Photo Sources: 1. Moore Architects, 2. Gardner Mohr Architects, 3. Hufft Projects, 4. APD Interiors, 5. Shades Of Green Landscape Architecture, 6. Stelle Lomont Rouhani Architects, 7. CHECA Architects, 8. Lake Country Builders, 9. Emilie Mauran Renovation, 10. Sevimli Mimarlik, 11. Shubin + Donaldson Architects, 12. Jim Murphy and Associates, 13. Shubin + Donaldson Architects, 14. Balodemas Architects, 15. Roundhouse Design, 16. AVP Architect, 17. Gort Scott Architects, 18. Anna Evans Architect, 19. Pinterest, 20. Schmitt + Company, 21. Karin Payson Architecture, 22. David Churchill Photography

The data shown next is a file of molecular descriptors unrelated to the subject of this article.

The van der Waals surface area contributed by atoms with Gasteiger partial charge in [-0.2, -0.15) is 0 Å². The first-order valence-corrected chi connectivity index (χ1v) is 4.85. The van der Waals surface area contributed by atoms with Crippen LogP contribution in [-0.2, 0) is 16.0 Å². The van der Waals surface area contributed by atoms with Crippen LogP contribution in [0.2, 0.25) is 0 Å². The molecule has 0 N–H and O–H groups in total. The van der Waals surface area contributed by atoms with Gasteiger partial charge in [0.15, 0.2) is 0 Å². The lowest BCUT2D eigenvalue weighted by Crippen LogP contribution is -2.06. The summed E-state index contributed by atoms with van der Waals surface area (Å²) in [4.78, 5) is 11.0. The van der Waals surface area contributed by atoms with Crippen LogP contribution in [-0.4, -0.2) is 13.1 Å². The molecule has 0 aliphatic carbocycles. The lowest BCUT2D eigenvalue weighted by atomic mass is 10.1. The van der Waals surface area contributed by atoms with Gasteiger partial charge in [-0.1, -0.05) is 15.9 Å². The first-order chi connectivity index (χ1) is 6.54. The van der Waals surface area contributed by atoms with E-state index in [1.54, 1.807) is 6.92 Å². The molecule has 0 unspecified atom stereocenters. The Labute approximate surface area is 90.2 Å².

This private house in the foothills of northern Italy was designed by Caprioglio Associati Architects for a couple who wished to trade a tiny apartment for a renovated farmhouse in the country. The couple wanted to move out of the city of Asolo to move to the country where they could start a family. They moved a short drive from Asolo to an area called Monfumo, or “silent hills.” After two years of searching and three real estate agents later, they found a crumbling and abandoned farmhouse with an overgrown vineyard, tucked away amidst the rolling hills. They were not able to raise the existing structure due to strict government protections of existing buildings. It would have been faster and cheaper to tear down the existing structure, yet the homeowners liked its character so much, they wanted to keep thinking their home would be the old structure.